They did talk about the blameless culture which let the original engineer come forward when the outage started, saying it could have been their command to check capacity. Although they refused to confirm the person still works at Meta so read into that as you will.
The Q&A part touched on the decision for the validation checker to fail open rather than fail closed with some examples, but this could have been a talk all by itself given enough time.
Break Free of the Template: Incident Writeups They Want to Read
How we present a narrative and a story that people will want to read.
Laura’s talk was a well constructed case for using storytelling techniques in incident reports.
Started with explaining the value of written incident reports. Nothing to argue about here. A written artefact allows us to:
- Share knowledge and context
- Help org Understand and adapt
- Encourages reflection
- Long term store of knowledge
- Good for on-boarding!
A good source of public incident reports: VOID - Verica open incident database. All of the examples cited in the talk can be found there.
There is an issue with the templated incident report process: the value of incident report is in the LEARNING not the process.
“Cookie Cutters are for cookies, not for learning”.
No one truly likes filling out forms or templates. They are daunting and people end up rushing to fill them and tick boxes. This results in the learnings gained from them being very shallow (5 whys for example). Stories on the other side are powerful, they provide reference. A good incident report should be like a detective story.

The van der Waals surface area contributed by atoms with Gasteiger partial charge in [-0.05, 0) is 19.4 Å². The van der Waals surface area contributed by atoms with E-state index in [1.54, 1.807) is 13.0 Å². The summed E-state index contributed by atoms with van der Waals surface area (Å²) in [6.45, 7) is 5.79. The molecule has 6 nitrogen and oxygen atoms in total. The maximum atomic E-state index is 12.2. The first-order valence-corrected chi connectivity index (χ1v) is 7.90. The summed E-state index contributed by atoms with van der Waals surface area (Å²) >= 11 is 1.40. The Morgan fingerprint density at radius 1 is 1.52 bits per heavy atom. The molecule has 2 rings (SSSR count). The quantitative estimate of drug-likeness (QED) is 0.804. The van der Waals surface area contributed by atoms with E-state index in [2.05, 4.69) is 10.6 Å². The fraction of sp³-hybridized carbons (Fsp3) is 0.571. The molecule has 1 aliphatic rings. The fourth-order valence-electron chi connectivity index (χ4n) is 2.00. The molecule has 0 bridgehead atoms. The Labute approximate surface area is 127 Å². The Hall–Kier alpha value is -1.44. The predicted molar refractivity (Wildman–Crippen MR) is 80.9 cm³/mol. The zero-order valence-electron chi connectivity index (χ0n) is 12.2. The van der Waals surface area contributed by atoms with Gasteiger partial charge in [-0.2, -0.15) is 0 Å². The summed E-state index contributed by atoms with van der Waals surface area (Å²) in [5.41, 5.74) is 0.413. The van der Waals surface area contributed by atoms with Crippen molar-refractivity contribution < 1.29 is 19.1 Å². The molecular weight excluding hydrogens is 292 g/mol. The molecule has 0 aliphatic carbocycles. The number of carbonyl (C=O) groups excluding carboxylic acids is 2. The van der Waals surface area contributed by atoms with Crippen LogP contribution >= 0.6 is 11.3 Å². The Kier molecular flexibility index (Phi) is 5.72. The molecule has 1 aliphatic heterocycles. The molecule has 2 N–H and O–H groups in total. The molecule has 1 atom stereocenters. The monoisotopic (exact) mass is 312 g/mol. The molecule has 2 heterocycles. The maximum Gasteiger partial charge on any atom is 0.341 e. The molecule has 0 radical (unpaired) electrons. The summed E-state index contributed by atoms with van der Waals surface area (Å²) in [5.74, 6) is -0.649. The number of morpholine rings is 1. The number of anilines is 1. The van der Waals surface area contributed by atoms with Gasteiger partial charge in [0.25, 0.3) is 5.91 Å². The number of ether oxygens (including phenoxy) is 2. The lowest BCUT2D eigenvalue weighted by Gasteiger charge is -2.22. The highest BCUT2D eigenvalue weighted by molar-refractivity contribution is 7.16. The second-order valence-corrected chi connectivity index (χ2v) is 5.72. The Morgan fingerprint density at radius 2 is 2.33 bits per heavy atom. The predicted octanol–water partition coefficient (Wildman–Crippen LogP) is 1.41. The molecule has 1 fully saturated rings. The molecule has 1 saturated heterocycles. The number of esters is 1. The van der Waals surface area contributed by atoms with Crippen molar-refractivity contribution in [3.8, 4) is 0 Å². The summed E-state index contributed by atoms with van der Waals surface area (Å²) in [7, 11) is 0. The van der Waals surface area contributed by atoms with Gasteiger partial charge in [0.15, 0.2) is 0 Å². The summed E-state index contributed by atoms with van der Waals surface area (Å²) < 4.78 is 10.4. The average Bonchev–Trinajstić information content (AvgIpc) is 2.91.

Example for bad Incident Report:
“Some people died”
Examples of good Incident Report:
So what can you do to write a good incident report?
Support the reader.
Write so that any engineer can read and comprehend it, not just the experts. Explain jargon and system names, explain WHY things are how they are. Weave concise explanations into the narrative as needed, link out to more detailed documentation where appropriate.
Example: Gocardless: outage 25 October 2020
A picture is worth 1000 words. They reinforce the text, helping the reader to understand. An Image will add pacing to the report, breaking up the wall of text and adding texture while helping to keep the reader interested. Don’t limit yourself to architecture diagrams, use anything to tell the story, graphs, seq diagrams, closed loops etc.
Give good analysis If the incident report is the story, the analysis is the moral of the story. Sharing analysis and lessons learned is a satisfying way to wrap up the incident report. It creates a feeling of resolution.
Craft - or how to do all of this. A bit of practical advice:
- Create something that people read and enjoy.
- Titles: a title helps your reader to remember and reference. Think of it like the index for your brain.
- Use simple and clear language.
- It’s not an Academic paper, don’t be too formal - or too informal.
- Avoid walls of text - break it up with headings.
- Use sentence rhythm: use a few shorter sentences, then pace it with one longer sentence.
- Use a consistent tense - just past tense is fine.
- Avoid confusing or obscure cultural references and metaphors.
- “Your incident report is not a sales pitch!” Be humble, be honest, write for your fellow engineer.
Pay attention to style!